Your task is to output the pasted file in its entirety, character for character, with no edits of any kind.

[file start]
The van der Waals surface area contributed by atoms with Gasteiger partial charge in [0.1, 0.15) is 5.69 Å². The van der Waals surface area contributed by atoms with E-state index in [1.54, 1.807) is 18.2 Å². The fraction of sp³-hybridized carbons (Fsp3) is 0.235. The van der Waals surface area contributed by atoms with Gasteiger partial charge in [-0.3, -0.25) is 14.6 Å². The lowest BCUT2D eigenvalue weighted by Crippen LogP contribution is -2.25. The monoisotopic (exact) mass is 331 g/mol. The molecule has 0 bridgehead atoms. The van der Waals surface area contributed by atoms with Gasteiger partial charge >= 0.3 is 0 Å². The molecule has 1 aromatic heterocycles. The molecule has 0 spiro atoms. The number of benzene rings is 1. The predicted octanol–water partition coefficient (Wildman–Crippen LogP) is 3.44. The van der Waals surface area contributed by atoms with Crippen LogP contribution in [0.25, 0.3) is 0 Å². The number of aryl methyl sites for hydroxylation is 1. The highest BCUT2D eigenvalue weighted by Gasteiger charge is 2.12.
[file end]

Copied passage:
The van der Waals surface area contributed by atoms with Gasteiger partial charge in [0.1, 0.15) is 5.69 Å². The van der Waals surface area contributed by atoms with E-state index in [1.54, 1.807) is 18.2 Å². The fraction of sp³-hybridized carbons (Fsp3) is 0.235. The van der Waals surface area contributed by atoms with Gasteiger partial charge in [-0.3, -0.25) is 14.6 Å². The lowest BCUT2D eigenvalue weighted by Crippen LogP contribution is -2.25. The monoisotopic (exact) mass is 331 g/mol. The molecule has 0 bridgehead atoms. The van der Waals surface area contributed by atoms with Gasteiger partial charge >= 0.3 is 0 Å². The molecule has 1 aromatic heterocycles. The molecule has 0 spiro atoms. The number of benzene rings is 1. The predicted octanol–water partition coefficient (Wildman–Crippen LogP) is 3.44. The van der Waals surface area contributed by atoms with Crippen LogP contribution in [0.25, 0.3) is 0 Å². The number of aryl methyl sites for hydroxylation is 1. The highest BCUT2D eigenvalue weighted by Gasteiger charge is 2.12.